"Bad Religion is nothing short of prophetic. In a time of religious, political, and cultural upheaval, Ross Douthat tells the American faithful—liberals, conservatives, and everybody in between—not what we want to hear, but what we desperately need to hear. With this provocative and challenging work that no thoughtful Christian can afford to ignore, Douthat assures his place in the first rank of his generation's public intellectuals."
—Rod Dreher, author of Crunchy Cons and senior editor of The American Conservative
"A brilliantly reasoned argument for orthodox Christianity and the need for vibrant faith in society. In this perceptive and timely work, Ross Douthat extolls the ‘vital center’ of belief while calling out the fashionable heretics among us. This is one ‘Bad Religion’ we can all believe in."
—Raymond Arroyo, New York Times bestselling author, host of EWTN's The World Over Live
"Mr. Douthat offers a lively, convincing argument for what kind of religion we need." (Mark Oppenheimer New York Times)
"Bad Religion" is an important book. It brings a probing, perceptive analysis to bear on the tragic hollowing out of American Christianity. In Douthat, readers have a guide who explains how we ended up drinking at a narcissistic trough draped in spirituality that doesn't quench anybody's deepest thirst...." (G. Jeffrey MacDonald Christian Science Monitor)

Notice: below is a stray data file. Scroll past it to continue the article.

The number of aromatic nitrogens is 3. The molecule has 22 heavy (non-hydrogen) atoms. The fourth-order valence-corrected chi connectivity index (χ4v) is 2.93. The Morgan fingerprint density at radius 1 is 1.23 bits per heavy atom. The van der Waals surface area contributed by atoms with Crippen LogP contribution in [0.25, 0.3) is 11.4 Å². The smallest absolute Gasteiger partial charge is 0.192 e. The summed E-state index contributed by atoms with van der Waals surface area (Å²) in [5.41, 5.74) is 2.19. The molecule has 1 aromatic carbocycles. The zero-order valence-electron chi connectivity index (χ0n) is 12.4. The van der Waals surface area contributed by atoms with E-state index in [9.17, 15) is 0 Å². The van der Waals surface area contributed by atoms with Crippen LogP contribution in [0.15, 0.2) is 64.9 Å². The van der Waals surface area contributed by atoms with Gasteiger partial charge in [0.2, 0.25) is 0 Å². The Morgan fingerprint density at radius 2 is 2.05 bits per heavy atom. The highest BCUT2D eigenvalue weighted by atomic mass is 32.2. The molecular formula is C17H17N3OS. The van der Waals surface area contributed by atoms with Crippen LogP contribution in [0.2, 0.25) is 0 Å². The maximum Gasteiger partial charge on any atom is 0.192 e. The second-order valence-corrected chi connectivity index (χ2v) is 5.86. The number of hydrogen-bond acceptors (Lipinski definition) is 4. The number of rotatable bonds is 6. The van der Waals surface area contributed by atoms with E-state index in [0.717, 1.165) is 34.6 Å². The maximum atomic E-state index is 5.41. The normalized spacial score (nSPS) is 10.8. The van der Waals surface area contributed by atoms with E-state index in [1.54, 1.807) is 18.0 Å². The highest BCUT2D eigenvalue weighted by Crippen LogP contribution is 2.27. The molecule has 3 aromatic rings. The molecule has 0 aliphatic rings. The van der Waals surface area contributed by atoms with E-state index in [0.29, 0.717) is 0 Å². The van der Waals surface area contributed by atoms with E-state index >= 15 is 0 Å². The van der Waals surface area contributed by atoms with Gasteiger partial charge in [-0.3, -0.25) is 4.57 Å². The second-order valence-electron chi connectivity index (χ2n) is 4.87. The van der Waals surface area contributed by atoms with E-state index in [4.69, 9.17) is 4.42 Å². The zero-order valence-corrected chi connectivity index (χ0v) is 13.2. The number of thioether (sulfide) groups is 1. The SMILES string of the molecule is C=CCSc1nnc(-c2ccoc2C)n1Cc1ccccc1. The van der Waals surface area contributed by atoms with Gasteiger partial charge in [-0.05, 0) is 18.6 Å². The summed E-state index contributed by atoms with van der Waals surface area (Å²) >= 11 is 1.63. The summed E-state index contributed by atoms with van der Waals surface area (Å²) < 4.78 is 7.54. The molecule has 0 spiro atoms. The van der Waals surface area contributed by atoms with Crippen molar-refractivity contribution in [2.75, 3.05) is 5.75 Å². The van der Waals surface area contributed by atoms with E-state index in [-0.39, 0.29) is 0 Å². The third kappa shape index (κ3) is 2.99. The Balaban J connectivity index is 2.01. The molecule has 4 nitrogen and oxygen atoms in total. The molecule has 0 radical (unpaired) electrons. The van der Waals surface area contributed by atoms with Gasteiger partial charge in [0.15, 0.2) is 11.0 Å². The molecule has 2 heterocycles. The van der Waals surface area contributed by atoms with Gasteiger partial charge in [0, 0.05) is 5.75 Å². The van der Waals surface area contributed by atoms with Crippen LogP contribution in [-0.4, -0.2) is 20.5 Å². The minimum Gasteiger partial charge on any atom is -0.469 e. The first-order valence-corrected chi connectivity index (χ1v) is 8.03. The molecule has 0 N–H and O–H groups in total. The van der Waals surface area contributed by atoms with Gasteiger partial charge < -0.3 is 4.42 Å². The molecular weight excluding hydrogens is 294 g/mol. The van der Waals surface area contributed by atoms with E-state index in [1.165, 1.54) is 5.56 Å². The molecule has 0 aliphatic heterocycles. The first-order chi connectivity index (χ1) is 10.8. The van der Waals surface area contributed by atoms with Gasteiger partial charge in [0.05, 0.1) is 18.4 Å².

Über den Autor und weitere Mitwirkende
Ross Douthat is a columnist for The New York Times op-ed page. He is the author of Privilege: Harvard and the Education of the Ruling Class and Grand New Party: How Republicans Can Win the Working Class and Save the American Dream. Before joining the Times he was a senior editor for The Atlantic. He is the film critic for National Review, and he has appeared regularly on television, including Charlie Rose, PBS Newshour, Real Time, and The Colbert Report.Alle Produktbeschreibungen
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I highly recommend this book if you're looking for an accessible history of Christianity in America that also helps to frame liberal, conservative, progressive, and fundamental religious trends. His critiques of current religious trends are thoughtful and well-supported, and his pessimism is tempered by an enduring hope in the power of orthodox Christianity and what he considers its imminent revival as a means of infusing meaning and social support back into society.